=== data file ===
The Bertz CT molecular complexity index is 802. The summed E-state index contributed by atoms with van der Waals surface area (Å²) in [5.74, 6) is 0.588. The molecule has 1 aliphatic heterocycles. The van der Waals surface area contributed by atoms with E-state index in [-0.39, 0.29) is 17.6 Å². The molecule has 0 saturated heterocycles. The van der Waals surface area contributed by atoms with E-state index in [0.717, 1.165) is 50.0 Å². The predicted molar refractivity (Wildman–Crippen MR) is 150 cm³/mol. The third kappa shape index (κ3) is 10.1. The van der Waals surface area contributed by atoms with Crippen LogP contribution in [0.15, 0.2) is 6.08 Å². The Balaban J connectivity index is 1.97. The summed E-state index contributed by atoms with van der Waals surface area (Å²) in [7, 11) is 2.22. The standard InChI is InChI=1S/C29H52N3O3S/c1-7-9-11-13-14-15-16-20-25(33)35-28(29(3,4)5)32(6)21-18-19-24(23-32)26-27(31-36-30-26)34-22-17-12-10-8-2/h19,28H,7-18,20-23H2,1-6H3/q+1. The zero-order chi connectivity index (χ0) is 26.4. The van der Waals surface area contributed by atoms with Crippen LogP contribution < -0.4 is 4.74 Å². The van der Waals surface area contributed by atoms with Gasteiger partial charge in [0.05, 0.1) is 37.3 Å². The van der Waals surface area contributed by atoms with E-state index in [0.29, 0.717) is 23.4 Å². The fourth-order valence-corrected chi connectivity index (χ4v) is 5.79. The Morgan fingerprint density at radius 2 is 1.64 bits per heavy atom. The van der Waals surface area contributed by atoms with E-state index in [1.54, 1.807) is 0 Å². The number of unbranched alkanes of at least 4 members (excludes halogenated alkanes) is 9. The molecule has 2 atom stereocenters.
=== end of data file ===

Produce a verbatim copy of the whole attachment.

The Bertz CT molecular complexity index is 802. The summed E-state index contributed by atoms with van der Waals surface area (Å²) in [5.74, 6) is 0.588. The molecule has 1 aliphatic heterocycles. The van der Waals surface area contributed by atoms with E-state index in [-0.39, 0.29) is 17.6 Å². The molecule has 0 saturated heterocycles. The van der Waals surface area contributed by atoms with E-state index in [0.717, 1.165) is 50.0 Å². The predicted molar refractivity (Wildman–Crippen MR) is 150 cm³/mol. The third kappa shape index (κ3) is 10.1. The van der Waals surface area contributed by atoms with Crippen LogP contribution in [0.15, 0.2) is 6.08 Å². The Balaban J connectivity index is 1.97. The summed E-state index contributed by atoms with van der Waals surface area (Å²) in [7, 11) is 2.22. The standard InChI is InChI=1S/C29H52N3O3S/c1-7-9-11-13-14-15-16-20-25(33)35-28(29(3,4)5)32(6)21-18-19-24(23-32)26-27(31-36-30-26)34-22-17-12-10-8-2/h19,28H,7-18,20-23H2,1-6H3/q+1. The zero-order chi connectivity index (χ0) is 26.4. The van der Waals surface area contributed by atoms with Crippen LogP contribution < -0.4 is 4.74 Å². The van der Waals surface area contributed by atoms with Gasteiger partial charge in [0.05, 0.1) is 37.3 Å². The van der Waals surface area contributed by atoms with E-state index in [0.29, 0.717) is 23.4 Å². The fourth-order valence-corrected chi connectivity index (χ4v) is 5.79. The Morgan fingerprint density at radius 2 is 1.64 bits per heavy atom. The van der Waals surface area contributed by atoms with E-state index in [1.54, 1.807) is 0 Å². The number of unbranched alkanes of at least 4 members (excludes halogenated alkanes) is 9. The molecule has 2 atom stereocenters.